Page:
Diabetes mellitus affects over 34 million people in the United States, and the number is growing. Of those, a subset is dependent on insulin therapy for blood glucose control, which can delay the onset and slow progression of diabetes-associated complications, including retinopathy, nephropathy, and neuropathy. Currently, there are two regimens for insulin delivery: multiple daily injections or continuous subcutaneous insulin infusion, also known as insulin pump therapy. With technological advances, reduction in costs, and data from randomized clinical trials, a growing population of patients are using continuous subcutaneous insulin infusion. For medical professionals, general knowledge of how the medical device functions and indications for removal of the device can help improve patient care and outcomes.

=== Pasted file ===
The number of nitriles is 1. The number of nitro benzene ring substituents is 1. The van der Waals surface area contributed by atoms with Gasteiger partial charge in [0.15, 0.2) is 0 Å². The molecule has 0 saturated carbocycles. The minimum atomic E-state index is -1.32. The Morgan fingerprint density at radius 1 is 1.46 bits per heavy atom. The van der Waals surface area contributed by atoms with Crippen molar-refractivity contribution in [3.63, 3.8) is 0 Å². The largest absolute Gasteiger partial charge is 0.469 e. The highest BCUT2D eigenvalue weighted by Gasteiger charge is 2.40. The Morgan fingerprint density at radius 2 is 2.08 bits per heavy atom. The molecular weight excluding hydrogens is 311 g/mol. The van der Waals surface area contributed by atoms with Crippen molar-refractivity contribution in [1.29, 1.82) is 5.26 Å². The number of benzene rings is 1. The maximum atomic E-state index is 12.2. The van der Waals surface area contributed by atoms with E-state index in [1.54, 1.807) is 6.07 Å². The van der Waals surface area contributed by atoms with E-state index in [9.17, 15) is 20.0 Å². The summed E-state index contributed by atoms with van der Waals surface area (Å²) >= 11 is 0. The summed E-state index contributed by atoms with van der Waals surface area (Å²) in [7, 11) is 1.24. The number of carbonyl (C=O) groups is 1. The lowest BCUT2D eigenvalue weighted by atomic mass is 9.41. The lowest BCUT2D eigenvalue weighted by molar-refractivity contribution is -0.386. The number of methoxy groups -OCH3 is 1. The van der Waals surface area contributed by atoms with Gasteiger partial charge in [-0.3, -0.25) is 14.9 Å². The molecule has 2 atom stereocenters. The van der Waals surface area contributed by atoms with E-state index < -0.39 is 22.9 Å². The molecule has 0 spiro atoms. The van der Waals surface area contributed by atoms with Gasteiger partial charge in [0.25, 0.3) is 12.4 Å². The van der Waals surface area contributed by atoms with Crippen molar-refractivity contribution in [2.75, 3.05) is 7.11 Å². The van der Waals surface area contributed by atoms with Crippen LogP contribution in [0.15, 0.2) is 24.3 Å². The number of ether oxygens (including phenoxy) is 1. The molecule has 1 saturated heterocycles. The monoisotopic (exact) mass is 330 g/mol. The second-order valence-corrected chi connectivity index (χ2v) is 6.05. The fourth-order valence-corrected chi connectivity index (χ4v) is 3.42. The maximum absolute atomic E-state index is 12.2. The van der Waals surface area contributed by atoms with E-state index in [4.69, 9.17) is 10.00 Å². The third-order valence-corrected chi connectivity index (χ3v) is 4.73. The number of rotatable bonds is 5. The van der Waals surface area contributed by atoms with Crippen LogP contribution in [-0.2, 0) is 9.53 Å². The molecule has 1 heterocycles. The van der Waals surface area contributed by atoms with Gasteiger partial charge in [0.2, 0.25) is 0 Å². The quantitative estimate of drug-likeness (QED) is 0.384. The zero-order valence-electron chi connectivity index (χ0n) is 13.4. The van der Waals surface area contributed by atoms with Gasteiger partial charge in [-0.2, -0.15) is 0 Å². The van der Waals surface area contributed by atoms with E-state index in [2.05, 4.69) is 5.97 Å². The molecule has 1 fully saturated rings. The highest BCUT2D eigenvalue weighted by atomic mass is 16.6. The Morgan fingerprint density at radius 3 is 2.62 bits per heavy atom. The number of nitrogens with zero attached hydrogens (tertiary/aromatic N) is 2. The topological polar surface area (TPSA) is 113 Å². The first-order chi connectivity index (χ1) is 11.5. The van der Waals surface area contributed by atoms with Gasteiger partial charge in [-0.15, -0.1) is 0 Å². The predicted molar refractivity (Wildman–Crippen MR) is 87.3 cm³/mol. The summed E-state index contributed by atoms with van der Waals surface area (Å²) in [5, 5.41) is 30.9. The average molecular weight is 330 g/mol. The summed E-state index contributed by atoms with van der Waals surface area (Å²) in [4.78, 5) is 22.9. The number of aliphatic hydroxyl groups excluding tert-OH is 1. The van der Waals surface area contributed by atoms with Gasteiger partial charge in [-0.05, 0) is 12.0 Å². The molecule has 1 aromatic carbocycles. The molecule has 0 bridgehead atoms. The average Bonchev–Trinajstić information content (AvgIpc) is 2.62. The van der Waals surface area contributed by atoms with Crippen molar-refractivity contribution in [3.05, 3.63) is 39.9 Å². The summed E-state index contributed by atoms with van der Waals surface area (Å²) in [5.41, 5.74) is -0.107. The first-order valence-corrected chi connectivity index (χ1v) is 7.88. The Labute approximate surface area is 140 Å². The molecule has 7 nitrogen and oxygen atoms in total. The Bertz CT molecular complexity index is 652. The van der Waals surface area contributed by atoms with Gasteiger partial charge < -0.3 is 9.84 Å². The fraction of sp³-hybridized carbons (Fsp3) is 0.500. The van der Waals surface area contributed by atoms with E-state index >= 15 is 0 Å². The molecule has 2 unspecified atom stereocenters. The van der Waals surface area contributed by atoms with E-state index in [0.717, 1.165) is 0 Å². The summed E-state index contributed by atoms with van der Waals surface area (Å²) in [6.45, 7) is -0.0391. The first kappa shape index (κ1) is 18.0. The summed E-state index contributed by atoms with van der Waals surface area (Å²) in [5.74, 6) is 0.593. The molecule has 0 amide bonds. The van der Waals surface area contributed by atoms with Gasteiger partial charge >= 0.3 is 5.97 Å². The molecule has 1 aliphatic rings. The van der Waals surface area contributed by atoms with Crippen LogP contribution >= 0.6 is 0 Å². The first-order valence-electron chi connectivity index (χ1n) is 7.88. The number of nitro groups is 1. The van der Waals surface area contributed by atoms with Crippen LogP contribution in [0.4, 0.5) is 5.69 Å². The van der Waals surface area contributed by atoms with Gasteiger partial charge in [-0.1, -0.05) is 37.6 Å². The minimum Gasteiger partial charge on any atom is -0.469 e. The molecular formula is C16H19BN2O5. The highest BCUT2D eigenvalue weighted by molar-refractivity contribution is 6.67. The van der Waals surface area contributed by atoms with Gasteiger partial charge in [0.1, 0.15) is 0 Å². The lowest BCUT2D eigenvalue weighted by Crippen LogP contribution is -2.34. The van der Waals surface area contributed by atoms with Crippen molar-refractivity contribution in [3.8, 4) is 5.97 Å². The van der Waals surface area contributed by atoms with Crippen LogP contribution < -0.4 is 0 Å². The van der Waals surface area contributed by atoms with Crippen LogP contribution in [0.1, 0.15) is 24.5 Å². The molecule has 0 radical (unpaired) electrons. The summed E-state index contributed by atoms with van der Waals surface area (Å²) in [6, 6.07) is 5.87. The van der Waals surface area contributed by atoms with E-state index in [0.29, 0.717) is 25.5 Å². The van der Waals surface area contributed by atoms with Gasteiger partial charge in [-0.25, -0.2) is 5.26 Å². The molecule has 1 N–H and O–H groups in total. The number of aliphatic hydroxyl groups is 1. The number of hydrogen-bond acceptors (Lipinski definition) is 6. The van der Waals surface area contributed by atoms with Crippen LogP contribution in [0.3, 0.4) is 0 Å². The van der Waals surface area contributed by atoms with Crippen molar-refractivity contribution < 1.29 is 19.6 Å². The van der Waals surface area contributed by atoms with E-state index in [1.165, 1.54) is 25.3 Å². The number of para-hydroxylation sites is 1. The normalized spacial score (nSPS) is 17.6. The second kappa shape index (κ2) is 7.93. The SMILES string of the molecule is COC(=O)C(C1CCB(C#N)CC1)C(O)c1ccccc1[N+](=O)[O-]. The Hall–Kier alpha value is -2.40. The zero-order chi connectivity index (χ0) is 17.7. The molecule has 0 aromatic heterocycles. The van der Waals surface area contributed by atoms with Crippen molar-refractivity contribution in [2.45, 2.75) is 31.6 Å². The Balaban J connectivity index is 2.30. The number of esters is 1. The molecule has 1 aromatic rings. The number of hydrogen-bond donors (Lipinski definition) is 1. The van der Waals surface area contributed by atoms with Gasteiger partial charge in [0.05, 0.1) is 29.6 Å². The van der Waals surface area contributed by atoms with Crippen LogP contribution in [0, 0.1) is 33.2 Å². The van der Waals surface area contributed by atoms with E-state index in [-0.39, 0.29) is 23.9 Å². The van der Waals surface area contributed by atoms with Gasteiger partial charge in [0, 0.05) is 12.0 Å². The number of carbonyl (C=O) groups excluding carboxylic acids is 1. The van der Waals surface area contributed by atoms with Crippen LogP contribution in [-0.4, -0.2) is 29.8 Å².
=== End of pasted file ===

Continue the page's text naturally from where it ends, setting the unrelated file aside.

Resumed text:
Continuous subcutaneous insulin infusion therapy consists of a pump and infusion set. For the majority of devices, the pump and infusion set are separate, connected by thin plastic tubing, but some devices combine both into one. The infusion set is attached to the patient with a cannula placed in the subcutaneous tissue and secured with adhesive. Infusion sets are typically placed into the upper arm, abdomen, lower back, and upper thigh and changed every two to three days. The pump contains the reservoir and battery. The reservoir typically holds a two to a three-day supply of rapid-acting insulin analog with insulin lispro being the most common. It requires replacement after using up the insulin. Battery requirements vary from device to device; some contain a lithium battery that is rechargeable using a cable, whereas others require a standard alkaline battery. Pumps should merit consideration to be always on if there is a functioning battery. Often the pump will be in standby mode to conserve battery. Returning to an active home screen requires a specific series of button presses that vary depending on the device. From the home screen, there will be options to review basal insulin settings and the history of delivered insulin boluses. Additionally, there will be settings for priming the device for changing infusion sets and insulin reservoirs. Pumps are designed to mimic the natural insulin delivery of the pancreas by continuously delivering short-acting insulin at a basal rate required for maintaining control of blood glucose when fasting. This rate can be set on an hourly basis allowing for tighter control of blood sugars throughout the day. During meals, the pump is programmable to deliver an insulin bolus basal on the macronutrient composition. With insulin pumps, there is the option for different bolus profiles, including dual wave, short extended, and long extended, that is beyond the scope of this article. In summary, the two significant differences between multiple daily injections and continuous subcutaneous insulin infusion are the replacement of long-acting insulin with a continuous basal rate of short-acting insulin and the ability to have varied bolus profiles with meals, with the goal of more closely mimicking the pancreas' native function.